THE myth of a band of brothers dies hard in rock n roll but how many groups have really been built round genuine siblings?
The Walker Brothers? Nope.
The Righteous Brothers? Nope.
The Doobie Brothers?
Outside of AC/DC, the Everly Brothers and Oasis, there haven’t actually been any. Well, except for Field Music, perhaps.
This wonderfully inventive art pop band, who became the first ‘indie’ band ever to play Harrogate Theatre a couple of years back during the Harrogate International Festival Fringe, are built round two genuine brothers, Sunderland-based siblings David and Peter Brewis.
The band are yet to break into the ‘mainstream’, despite regular critical acclaim from the likes of Mojo magazine and the NME, whose deputy editor Hamish MacBain recently described their new tracks as “solid pop gold at its core.”
Not that it’s something that upsets the band themselves, says Peter.
“It’s great for people to say they like your music but it’s not the reason we’re doing what we are doing.”
Both Brewis’s are currently on tour with their Field Music colleagues promoting their forthcoming new album, a trek which takes in Leeds in a few weeks’ time.
Called Plumb, the new release is this quietly ambitious group’s fourth album since forming in 2004, though there have been other solo projects such as The Week That Was and School of Language in that period, too.
The new album is another change of direction for this perky but imaginative outfit.
It’s partly down to a change of environment, says, Peter, one forced on them when their long-time studio in a community centre closed.
Peter said: “It’s only when we moved studios that we realised how much our sound relied on the room it was recorded in. That tightness in our music came partly from the space.”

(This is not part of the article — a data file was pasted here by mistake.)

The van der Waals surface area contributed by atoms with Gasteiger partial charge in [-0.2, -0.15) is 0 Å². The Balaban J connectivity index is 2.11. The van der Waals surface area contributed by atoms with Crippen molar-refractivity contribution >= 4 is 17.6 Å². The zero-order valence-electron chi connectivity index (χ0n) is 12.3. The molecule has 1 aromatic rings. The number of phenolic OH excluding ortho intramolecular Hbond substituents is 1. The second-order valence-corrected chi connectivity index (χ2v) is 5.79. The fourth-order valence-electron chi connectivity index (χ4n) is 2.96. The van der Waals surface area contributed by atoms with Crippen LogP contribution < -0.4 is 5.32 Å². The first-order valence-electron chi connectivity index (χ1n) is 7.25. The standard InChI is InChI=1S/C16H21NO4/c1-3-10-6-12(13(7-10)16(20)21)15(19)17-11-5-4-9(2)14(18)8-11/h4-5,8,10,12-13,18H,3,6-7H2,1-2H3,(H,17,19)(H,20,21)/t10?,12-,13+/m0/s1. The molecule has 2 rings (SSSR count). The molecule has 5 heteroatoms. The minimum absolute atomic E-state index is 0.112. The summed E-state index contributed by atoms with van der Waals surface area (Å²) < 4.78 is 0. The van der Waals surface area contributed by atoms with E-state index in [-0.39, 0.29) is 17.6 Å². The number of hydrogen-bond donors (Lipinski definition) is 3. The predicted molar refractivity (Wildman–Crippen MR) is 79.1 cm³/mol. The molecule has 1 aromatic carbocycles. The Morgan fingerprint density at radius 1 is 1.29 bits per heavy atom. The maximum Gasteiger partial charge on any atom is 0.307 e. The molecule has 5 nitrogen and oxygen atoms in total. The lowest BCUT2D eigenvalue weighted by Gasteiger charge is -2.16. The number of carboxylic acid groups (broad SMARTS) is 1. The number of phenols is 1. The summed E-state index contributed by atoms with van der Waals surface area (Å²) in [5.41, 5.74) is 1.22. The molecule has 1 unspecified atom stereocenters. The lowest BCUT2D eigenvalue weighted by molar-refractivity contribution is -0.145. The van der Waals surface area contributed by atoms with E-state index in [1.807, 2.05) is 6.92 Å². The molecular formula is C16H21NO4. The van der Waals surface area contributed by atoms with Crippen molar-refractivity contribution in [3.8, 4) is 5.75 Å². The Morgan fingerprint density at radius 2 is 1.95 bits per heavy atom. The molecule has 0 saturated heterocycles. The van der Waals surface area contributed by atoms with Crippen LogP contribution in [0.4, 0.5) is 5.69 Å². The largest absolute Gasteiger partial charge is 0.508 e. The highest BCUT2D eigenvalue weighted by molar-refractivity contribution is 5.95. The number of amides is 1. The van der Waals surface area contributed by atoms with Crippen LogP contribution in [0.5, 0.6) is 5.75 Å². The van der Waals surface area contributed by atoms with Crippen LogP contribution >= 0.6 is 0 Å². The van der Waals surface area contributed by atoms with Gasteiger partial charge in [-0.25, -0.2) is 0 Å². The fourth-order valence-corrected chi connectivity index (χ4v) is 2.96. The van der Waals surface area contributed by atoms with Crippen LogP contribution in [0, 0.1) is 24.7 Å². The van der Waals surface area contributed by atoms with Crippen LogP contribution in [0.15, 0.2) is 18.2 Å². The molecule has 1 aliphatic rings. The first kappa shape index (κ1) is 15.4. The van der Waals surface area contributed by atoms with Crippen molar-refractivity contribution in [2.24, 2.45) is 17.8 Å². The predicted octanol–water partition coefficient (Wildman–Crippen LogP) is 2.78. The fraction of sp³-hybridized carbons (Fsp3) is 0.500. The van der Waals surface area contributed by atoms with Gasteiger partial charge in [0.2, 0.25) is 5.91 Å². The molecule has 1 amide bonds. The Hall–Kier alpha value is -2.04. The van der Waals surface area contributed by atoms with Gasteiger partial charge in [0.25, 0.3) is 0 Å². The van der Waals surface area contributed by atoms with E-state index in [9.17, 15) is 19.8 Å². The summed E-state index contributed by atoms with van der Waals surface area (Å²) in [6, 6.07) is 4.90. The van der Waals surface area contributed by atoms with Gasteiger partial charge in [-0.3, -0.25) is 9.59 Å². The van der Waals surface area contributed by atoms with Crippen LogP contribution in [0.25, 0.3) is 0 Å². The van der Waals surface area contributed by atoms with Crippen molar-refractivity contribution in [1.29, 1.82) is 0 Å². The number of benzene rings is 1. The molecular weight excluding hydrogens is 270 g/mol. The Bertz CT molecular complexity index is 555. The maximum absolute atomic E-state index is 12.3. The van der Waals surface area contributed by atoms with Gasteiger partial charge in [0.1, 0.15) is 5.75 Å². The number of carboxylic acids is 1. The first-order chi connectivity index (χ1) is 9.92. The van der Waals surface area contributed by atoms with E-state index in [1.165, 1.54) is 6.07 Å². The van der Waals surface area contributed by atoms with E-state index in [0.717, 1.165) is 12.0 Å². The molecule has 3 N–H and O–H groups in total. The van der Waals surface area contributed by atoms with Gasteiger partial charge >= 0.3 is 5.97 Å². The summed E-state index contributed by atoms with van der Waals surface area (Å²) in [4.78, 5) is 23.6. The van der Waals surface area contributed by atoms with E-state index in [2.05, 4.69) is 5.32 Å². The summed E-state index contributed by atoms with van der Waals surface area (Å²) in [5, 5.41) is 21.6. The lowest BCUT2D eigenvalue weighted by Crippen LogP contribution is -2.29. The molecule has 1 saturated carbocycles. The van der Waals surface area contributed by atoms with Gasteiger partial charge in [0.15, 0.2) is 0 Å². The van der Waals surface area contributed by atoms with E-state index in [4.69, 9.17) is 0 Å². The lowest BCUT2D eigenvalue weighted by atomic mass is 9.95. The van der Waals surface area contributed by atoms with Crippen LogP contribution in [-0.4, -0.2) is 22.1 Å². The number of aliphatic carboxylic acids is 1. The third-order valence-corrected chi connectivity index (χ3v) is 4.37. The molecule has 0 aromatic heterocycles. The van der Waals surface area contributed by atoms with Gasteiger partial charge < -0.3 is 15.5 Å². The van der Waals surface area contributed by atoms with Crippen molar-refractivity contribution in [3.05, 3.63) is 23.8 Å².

Early line-ups featured members of both Maxïmo Park and The Futureheads before the Brewis brothers settled on their current line-up and sound.
Restlessly creative, the band set themselves a new musical challenge this time.
The new abum’s 15 songs in 35 minutes add up to a bit of a contrast to their last release, the double album Measure which weighed in at a hefty 70 minutes.
Peter said: “We decided to be less sonically consistent and let the material dictate the form. If we came up with a good riff and it had done its job after eights bars, we didn’t feel the need to repeat it.
“By the time we came to the mixing stage I was surprised myself by what we’d produced.”
For a British pop band, Field Music are remarkably unafraid to experiment, not only in musical terms but also in the broader fields of arts.
Peter recently collaborated with an arts-based social enterprise in Manchester to produce a piece of music called One Copy, of which there now exists only one copy safely ensconced inside a record player in Sale’s Lauriston Gallery.
All this daring-do possibly stems from the well-read Brewis brothers’ own massive range of musical loves.
Peter says his brother David has been force-feeding him David Bowie’s ‘Berlin trilogy’ recently with its similarly fractured approach to music-making.
Not that Plumb and its blend of 20th century film music, off-beat funk and XTC really sounds like The Thin White Duke in his 70s prime.
In fact, Peter says he’s listening to Duke Ellington at the moment.
“He’s amazing. For about 35 years he had the best band in the world. Listening to jazz or classical musical is an ear-cleansing exercise. I don’t own an iPod because I like to hear the sounds of the streets when I’m walking. The bird noises, people’s voices, the every-day environment. I like to be surprised.”
l Field Music play Brudenell Social Club in Leeds on Monday, February 20.
l For tickets, visit www.brudenellsocialclub.co.uk